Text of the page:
Day 4 (2 of 3).
Parakramabahu I (reigned 1153–1186) is often considered as the greatest ruler of the Polonnaruwa Kingdom. Under his rule, Sri Lanka had entered a prosperous time. The ambitious king unified the island into one kingdom, expanded and beautified the capital city, constructed extensive irrigation systems, reformed the army and religious customs, and conducted in military campaigns in Burma and South India. Today, many surviving structures of Polonnaruwa, such as the Royal Palace, the circular Vatadage at the Quadrangle, the Lankatilaka Viharaya and the Buddhist statues of Gal Vihara, all could be traced back to the majestic ruler. King Nissanka Malla (reigned 1187 – 1196AD) continued the building spree of his predecessor Parakramabahu I, and spent much of the nation’s resources on construction. One of his most prominent projects was Rankoth Vehera Stupa, the largest stupa in Polonnaruwa and fourth largest in Sri Lanka. With a base diameter of 550 feet and an original height of about 200 feet, Rankoth Vehera was the skyscraper of ancient Polonnaruwa.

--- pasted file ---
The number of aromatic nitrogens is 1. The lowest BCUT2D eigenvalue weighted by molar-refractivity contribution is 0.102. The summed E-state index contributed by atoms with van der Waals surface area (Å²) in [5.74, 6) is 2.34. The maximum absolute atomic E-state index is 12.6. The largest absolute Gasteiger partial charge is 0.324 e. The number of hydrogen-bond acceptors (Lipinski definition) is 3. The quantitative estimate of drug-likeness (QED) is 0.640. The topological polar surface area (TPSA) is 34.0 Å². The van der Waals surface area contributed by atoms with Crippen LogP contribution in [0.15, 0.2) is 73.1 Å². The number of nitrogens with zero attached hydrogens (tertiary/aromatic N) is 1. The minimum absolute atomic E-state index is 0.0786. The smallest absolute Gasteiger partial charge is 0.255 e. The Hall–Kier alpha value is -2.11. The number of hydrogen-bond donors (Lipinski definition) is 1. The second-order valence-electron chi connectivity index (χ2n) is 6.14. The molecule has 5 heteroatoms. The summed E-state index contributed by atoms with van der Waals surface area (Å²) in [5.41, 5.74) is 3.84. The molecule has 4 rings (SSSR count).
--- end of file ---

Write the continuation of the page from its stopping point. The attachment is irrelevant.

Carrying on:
Our third stop in Polonnaruwa was Rankoth Vehera Stupa, the tallest structure in the ancient city.
Similar to the stupas in Anuradhapura, small shrines known as vahalkada were constructed at the four cardinal axes of Rankoth Vehera Stupa for offerings of worshipers.
Completed in 1190AD, the Rankoth Vehera Stupa was constructed in a similar style as Ruwanwelisaya in Anuradhapura, which was built over 1000 years prior.
An beautiful tree at the base of Rankoth Vehera Stupa provides a great spot for worshiper group to gather and perform Buddhist chanting.
Around Kiri Vehera, smaller stupas were also constructed as burial place for royalties and high priests.
On our way to Lankatilaka Monastery, the fourth highlight of Polonnaruwa, we passed by Kiri Vehera, the second tallest stupa in the ancient city. Kiri Vehera is believed to be built by King Parakramabahu the Great (1153-1186 A.D.) in memory of his Queen Subhadra.